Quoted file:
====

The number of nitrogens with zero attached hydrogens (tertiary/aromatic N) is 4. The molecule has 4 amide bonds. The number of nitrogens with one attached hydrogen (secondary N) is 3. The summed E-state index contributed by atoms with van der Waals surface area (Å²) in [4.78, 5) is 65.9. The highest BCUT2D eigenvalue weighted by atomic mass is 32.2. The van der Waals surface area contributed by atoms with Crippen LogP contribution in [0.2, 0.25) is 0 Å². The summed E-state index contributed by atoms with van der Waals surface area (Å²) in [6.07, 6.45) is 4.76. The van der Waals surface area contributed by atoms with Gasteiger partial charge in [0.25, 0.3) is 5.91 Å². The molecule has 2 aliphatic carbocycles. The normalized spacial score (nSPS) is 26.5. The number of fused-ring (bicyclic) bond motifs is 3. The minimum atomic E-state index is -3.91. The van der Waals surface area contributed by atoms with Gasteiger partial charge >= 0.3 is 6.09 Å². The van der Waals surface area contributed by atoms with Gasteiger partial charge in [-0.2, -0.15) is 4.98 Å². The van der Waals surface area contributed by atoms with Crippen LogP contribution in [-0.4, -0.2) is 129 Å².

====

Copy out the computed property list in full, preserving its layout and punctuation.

The number of nitrogens with zero attached hydrogens (tertiary/aromatic N) is 4. The molecule has 4 amide bonds. The number of nitrogens with one attached hydrogen (secondary N) is 3. The summed E-state index contributed by atoms with van der Waals surface area (Å²) in [4.78, 5) is 65.9. The highest BCUT2D eigenvalue weighted by atomic mass is 32.2. The van der Waals surface area contributed by atoms with Crippen LogP contribution in [0.2, 0.25) is 0 Å². The summed E-state index contributed by atoms with van der Waals surface area (Å²) in [6.07, 6.45) is 4.76. The van der Waals surface area contributed by atoms with Gasteiger partial charge in [0.25, 0.3) is 5.91 Å². The molecule has 2 aliphatic carbocycles. The normalized spacial score (nSPS) is 26.5. The number of fused-ring (bicyclic) bond motifs is 3. The minimum atomic E-state index is -3.91. The van der Waals surface area contributed by atoms with Gasteiger partial charge >= 0.3 is 6.09 Å². The van der Waals surface area contributed by atoms with Gasteiger partial charge in [-0.2, -0.15) is 4.98 Å². The van der Waals surface area contributed by atoms with Crippen LogP contribution in [-0.4, -0.2) is 129 Å².